Feeling convinced as I do that I owe my life to Christian Science,...

Feeling convinced as I do that I owe my life to Christian Science, I freely give this testimony. About two years ago I began to read "Science and Health with Key to the Scriptures" and gained some little knowledge of the truth. On Oct. 11, 1911, when I left Wetaskiwin for my home twenty-two miles south, I had to cross the Indian reserve nearly all the way. I was driving two horses and was in the buggy alone, when after about six miles, I attempted to take the shells out of my gun. In some way the gun was discharged and my arm shot nearly in two between elbow and wrist. I was four and a half miles from Hobema, a siding or station on the reserve, and before getting half the distance I fell from the seat and could not see for several seconds. I then recovered and struggled back on the seat, holding the lines in my teeth in order to take a new hold of them with the right hand. This was repeated several times before I reached the Indian agent's house. When I got there, they helped me all they could by binding my arm above the elbow, and I took the first train, which was due shortly after I arrived there, in search of surgical aid. I could not communicate with a Christian Science practitioner, for there were neither telegraph nor telephone connections at this place; but ten miles farther south I reached Ponoka, where I found a doctor and a surgeon. I told them from the start that I needed their services only as far as surgery was concerned, and I requested them to telephone for me to the Christian Science practitioner at Wetaskiwin, who would have charge of the case.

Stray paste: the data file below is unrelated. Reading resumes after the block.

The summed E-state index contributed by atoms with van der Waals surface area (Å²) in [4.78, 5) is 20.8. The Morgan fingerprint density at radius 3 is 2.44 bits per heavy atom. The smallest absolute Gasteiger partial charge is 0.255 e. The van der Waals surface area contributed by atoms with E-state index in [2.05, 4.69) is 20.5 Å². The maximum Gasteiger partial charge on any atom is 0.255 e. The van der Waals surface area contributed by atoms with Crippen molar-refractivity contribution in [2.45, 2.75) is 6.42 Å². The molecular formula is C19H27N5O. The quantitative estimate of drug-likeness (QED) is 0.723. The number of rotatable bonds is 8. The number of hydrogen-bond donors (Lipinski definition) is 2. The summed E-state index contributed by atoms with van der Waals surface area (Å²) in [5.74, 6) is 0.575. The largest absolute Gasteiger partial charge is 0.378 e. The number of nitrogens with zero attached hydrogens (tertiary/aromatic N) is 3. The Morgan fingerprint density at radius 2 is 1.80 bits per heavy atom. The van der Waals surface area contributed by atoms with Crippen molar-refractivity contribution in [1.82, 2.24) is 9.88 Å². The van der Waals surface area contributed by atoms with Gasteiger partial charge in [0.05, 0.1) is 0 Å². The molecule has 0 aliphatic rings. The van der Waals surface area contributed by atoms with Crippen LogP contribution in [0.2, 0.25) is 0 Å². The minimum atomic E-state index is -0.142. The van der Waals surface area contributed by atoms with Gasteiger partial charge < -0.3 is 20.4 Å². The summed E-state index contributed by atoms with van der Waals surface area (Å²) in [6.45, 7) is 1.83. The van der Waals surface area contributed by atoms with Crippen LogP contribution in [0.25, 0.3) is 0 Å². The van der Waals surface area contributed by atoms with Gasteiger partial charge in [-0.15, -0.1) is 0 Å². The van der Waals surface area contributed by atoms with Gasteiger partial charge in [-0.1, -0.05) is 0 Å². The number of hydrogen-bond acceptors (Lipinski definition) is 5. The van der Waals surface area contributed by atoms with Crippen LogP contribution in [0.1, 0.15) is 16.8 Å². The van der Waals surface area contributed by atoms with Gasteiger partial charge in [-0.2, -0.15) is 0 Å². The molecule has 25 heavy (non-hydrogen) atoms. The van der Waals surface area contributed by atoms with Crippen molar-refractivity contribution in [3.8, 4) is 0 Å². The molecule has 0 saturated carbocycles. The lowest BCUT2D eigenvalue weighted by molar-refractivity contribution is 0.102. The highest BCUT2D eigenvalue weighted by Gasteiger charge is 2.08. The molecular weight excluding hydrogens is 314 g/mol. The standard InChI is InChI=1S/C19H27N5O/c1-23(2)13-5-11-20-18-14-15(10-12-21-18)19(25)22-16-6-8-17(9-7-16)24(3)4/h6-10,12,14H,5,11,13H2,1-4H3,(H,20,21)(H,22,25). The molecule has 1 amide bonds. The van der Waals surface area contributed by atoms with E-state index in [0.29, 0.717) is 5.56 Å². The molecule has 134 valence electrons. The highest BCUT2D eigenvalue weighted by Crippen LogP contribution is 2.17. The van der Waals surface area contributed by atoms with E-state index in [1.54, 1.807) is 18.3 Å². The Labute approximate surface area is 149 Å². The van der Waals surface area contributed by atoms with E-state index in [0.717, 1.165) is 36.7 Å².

At this time I was very weak from loss of blood, and the doctors did not think I could survive an operation, so they decided to wait until my sons came. The accident happened at three o'clock in the afternoon, I reached the doctor's office at five, and the operation was performed about half past eight the same evening. After I telephoned the Christian Science practitioner, about six o'clock, I began to gain strength and to lose all fear. I declared I was all right and ready for the operation, which was over about seven hours after the accident. Thank God, I had little pain either before of after the operation, and the next morning, with my son's help, I walked from the doctor's office to the hotel across the street. After four days I was removed by train to Wetaskiwin, where my sons, also the Christian Science practitioner, lived. There I engaged another doctor, simply to dress my arm. After the first week this doctor told me that unless I had different treatment I would lose my life from blood-poisoning, or, at best, I would be obliged to have the arm amputated and take a course of medicine, as otherwise the condition would undermine the strongest constitution. I made no reply at the time, as my family were nearly frantic with fear, but consulted with the Christian Science practitioner, who assured me differently. The next time the doctor came to dress my arm, I told him that if he would simply dress it, well and good, otherwise I would have to employ some other physician. He answered by setting another date to dress the arm, and for over two weeks after this he continued to care for it. During this time and until fully healed, notwithstanding what the doctor had foretold, my arm continued to improve very fast for one of my age (I was in my seventy-second year), and in about three months it was fully restored and I was quite as fleshy as before the accident.

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Testimony of Healing
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June 14, 1913
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